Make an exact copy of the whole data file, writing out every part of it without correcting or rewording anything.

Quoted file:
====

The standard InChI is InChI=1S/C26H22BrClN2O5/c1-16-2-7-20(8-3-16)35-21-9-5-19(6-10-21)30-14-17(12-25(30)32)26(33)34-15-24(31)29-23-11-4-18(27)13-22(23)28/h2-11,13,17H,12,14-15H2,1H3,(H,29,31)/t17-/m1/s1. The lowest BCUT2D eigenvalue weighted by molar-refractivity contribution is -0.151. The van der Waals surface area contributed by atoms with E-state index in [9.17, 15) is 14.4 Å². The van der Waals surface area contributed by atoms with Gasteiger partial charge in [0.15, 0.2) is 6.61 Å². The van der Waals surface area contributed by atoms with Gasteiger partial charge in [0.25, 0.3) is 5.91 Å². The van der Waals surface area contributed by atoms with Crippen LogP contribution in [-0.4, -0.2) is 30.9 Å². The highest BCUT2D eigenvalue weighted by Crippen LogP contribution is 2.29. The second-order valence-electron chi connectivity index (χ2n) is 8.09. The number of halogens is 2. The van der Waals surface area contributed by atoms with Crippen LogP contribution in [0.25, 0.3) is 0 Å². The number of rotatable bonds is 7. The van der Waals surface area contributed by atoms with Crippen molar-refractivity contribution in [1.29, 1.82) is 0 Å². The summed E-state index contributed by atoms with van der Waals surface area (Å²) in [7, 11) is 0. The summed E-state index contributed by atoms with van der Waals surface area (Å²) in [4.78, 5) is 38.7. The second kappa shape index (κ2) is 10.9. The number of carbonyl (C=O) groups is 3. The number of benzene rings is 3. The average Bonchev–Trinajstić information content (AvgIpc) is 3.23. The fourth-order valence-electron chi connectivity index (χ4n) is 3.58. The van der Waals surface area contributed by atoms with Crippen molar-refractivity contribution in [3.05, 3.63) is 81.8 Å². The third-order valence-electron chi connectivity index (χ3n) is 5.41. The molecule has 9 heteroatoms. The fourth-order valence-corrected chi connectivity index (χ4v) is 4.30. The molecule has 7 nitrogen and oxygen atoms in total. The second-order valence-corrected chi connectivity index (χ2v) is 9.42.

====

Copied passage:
The standard InChI is InChI=1S/C26H22BrClN2O5/c1-16-2-7-20(8-3-16)35-21-9-5-19(6-10-21)30-14-17(12-25(30)32)26(33)34-15-24(31)29-23-11-4-18(27)13-22(23)28/h2-11,13,17H,12,14-15H2,1H3,(H,29,31)/t17-/m1/s1. The lowest BCUT2D eigenvalue weighted by molar-refractivity contribution is -0.151. The van der Waals surface area contributed by atoms with E-state index in [9.17, 15) is 14.4 Å². The van der Waals surface area contributed by atoms with Gasteiger partial charge in [0.15, 0.2) is 6.61 Å². The van der Waals surface area contributed by atoms with Gasteiger partial charge in [0.25, 0.3) is 5.91 Å². The van der Waals surface area contributed by atoms with Crippen LogP contribution in [-0.4, -0.2) is 30.9 Å². The highest BCUT2D eigenvalue weighted by Crippen LogP contribution is 2.29. The second-order valence-electron chi connectivity index (χ2n) is 8.09. The number of halogens is 2. The van der Waals surface area contributed by atoms with Crippen LogP contribution in [0.25, 0.3) is 0 Å². The number of rotatable bonds is 7. The van der Waals surface area contributed by atoms with Crippen molar-refractivity contribution in [1.29, 1.82) is 0 Å². The summed E-state index contributed by atoms with van der Waals surface area (Å²) in [7, 11) is 0. The summed E-state index contributed by atoms with van der Waals surface area (Å²) in [4.78, 5) is 38.7. The second kappa shape index (κ2) is 10.9. The number of carbonyl (C=O) groups is 3. The number of benzene rings is 3. The average Bonchev–Trinajstić information content (AvgIpc) is 3.23. The fourth-order valence-electron chi connectivity index (χ4n) is 3.58. The van der Waals surface area contributed by atoms with Crippen molar-refractivity contribution in [3.05, 3.63) is 81.8 Å². The third-order valence-electron chi connectivity index (χ3n) is 5.41. The molecule has 9 heteroatoms. The fourth-order valence-corrected chi connectivity index (χ4v) is 4.30. The molecule has 7 nitrogen and oxygen atoms in total. The second-order valence-corrected chi connectivity index (χ2v) is 9.42.